Big Finish’s love of stories is matched by its love for character-driven drama. Stranded, and indeed The Eighth Doctor Adventures more broadly, under David Richardson’s all-seeing eye is one of the company’s best examples of engrossing, character-centric storytelling.
Stranded 4 is the end of an era, and to a greater degree than usual. Not only is this four-boxset saga coming to a close after two years, but the sixteen-part epic scale that has characterised the past decade of Eighth Doctor tales – from Dark Eyes through Doom Coalition and Ravenous to Stranded – is being shaken up with the arrival of a presumably standalone three-part boxset later this year.
These final four episodes put the Doctor (Paul McGann) and companions Liv (Nicola Walker), Helen (Hattie Morahan), Tania (Rebecca Root) and Andy (Tom Price) through the emotional wringer as they grapple with living in an aberrant timeline that threatens all existence. Spoilers follow.
You can read our take on the previous Stranded volume here.
An abnormally vulnerable Doctor – never a comforting notion for characters and listeners alike – decides to jump back in time, accompanied by Helen, in an effort to reach out to Robin (Joel James Davison) after he leaves Baker Street at the end of Stranded 1. Future-Robin is the one responsible for the death of all humanity, and the Doctor of course feels responsible. Things are complicated by Helen bumping into a past version of Tania; the ‘crossed lines’ of the title start to become apparent. Interfering with the past was rarely a straightforward idea in Doctor Who…
Helen’s interference in Tania’s personal history causes present-day Tania to experience temporal contusions, or a state of mental anguish as newly created memories start cropping up out of nowhere. In the absence of the Doctor, Liv decides to take her to the one other person in that time zone who she thinks might be able to cure her partner’s ailment: the Curator, but not the one they were expecting. Topping it all off is the promise of immense and all-consuming temporal cataclysm if the wrongs of this paradox-filled timeline are not righted.
“So a mysterious stranger with an indeterminate identity took you through a magic door through time?”
Mr Bird is back for the first time since the first set’s Must-See TV, and we finally get some much-needed background: he’s been jumping back and forth across time, tweaking events to suit his purposes and guide the Divine Intervention organisation from tech start-up to world-dominating force. The rationale for this? It turns out he’s actually a much older version of Robin himself, aged thousands of years and still attempting to emulate the Doctor, to extreme and twisted lengths.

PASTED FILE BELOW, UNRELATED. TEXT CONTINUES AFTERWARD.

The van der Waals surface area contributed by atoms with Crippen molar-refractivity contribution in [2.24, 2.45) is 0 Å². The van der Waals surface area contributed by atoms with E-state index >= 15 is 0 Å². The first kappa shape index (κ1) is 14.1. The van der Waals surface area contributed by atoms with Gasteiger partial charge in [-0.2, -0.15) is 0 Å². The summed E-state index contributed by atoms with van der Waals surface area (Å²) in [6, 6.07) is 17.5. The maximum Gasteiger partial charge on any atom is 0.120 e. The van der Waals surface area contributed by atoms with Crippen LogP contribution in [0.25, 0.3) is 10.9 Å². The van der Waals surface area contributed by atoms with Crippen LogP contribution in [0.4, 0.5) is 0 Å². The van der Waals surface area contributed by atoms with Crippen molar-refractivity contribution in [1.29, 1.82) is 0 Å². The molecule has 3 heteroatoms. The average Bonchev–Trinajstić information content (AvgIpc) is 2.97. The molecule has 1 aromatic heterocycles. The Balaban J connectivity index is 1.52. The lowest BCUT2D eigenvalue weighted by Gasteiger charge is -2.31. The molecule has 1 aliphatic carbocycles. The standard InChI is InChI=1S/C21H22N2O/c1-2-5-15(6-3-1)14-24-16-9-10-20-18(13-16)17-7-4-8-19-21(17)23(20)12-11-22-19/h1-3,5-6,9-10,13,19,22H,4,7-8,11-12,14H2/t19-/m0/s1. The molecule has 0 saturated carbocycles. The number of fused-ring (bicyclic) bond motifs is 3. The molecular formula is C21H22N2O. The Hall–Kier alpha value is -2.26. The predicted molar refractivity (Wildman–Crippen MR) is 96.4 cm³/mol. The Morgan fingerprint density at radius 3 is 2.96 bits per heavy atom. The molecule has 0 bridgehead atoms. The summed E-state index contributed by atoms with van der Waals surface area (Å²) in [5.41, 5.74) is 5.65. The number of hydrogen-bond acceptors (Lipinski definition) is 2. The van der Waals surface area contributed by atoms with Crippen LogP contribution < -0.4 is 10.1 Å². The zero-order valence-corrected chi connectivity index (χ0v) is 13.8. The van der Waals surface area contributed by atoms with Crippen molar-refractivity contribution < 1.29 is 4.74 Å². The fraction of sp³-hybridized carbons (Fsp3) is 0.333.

Listeners might not be as familiar with Robin as they are with characters like Tania, which is a shame given how significantly the plot revolves around him. But this episode provides a crash course in all things Robin and Mr Bird, and McGann’s earnest and thoughtful acting sells the emotional heft at the centre of that dynamic.
Colin Baker’s iteration of the Curator – whose altered appearance is described as a by-product of the changing timelines – is also the one to provide an eye-opening explanation as to why Earth’s future has been broken so badly, and why the events of 2020 as presented so far in Stranded have differed so significantly from real-life happenings: the TARDIS’s initial crash landing at the very start of the first boxset severely fractured the real timeline and created numerous false offshoots. This soft retconning of events – COVID wasn’t a thing when the first set was being produced – nicely weaves reality back into the course of events.
The premise for Get Andy is simple: the Doctor is struck by a sudden desire to save the police officer’s life after he apparently perished in a spaceship explosion at the end of the previous set. The execution, by contrast, proves a little more complex plot-wise, as it inevitably must.